“The dates and times of these hearings are made public beforehand — it’s part of our Sunshine laws,” says Cristella. “You sign up to make a comment and you have a few minutes to share your feelings and make an ask of these elected officials.”

Or make a demand.

A polite demand, let’s say. It’s your money, after all, and we didn’t fight a Revolution just to be timid about confronting the government about our taxes. The main window for these public hearings is going on right now.

“This is my first budget proposal as your mayor. It’s big and it’s bold.” — Philadelphia Mayor Cherelle Parker

Upcoming hearings, open to any citizen who signs up, will be held Wednesday, April 24, as well as Wednesday, May 1. Cristella noted that one major change from the pandemic was the ability to Zoom into these public testimony sessions, making it easier than ever to exert your will on this moral document.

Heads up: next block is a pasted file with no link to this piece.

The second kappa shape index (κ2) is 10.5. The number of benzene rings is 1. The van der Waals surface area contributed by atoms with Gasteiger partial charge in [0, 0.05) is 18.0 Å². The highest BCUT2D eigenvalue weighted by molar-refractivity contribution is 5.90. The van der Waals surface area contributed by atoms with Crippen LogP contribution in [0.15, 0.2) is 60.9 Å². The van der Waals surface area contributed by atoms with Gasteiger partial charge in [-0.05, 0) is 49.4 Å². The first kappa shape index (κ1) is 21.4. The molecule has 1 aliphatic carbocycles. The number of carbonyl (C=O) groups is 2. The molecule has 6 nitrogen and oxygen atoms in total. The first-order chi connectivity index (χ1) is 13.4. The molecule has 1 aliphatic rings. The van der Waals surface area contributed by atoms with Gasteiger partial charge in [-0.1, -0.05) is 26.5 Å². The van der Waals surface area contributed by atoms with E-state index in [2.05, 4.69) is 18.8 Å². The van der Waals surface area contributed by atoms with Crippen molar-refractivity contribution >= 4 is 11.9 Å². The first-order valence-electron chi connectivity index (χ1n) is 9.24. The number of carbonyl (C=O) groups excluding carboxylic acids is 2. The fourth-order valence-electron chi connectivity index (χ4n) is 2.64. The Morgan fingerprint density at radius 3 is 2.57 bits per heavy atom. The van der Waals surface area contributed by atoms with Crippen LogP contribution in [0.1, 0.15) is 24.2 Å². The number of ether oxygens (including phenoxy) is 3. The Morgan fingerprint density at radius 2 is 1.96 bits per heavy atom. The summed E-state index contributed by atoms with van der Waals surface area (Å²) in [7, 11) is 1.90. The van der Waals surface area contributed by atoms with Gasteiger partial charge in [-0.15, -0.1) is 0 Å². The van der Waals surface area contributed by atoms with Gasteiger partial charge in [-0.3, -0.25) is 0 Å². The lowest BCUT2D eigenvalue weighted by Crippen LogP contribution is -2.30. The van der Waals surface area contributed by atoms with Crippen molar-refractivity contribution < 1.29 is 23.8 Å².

And if trekking down (or Zooming in) to City Hall just ain’t your thing, City Council will even come to you. If you live near John F. Street Community Center (April 25) or West Philadelphia High School (April 29).

To support Philadelphians further, Mural Arts Philadelphia runs programs like The People’s Budget, which aims to “increase public awareness through popular education on the city’s budget process and offer a platform for residents to share what the city should fund.” These efforts were spotlighted in Citizen writer Malcolm Burnley’s most recent Ideas We Should Steal.

“Voting is necessary,” Cristella says, “but it’s not sufficient to creating the kind of change people really want to see in their communities.”

Sign up to make your voice heard at the next public hearing here (requests must be made before 3pm on the day prior). Representative government depends on direct and unfettered feedback from its citizens, and taxation with representation doesn’t mean a whole hell of a lot if we don’t get a say in how those taxes are spent.


Philadelphia Mayor Cherelle Parker (center) during her March 14, 2024 budget address. Members of City Council around her, left to right: Isaiah Thomas, Kenyatta Johnson, Katherine Gilmore Richardson. Photo by Albert Lee.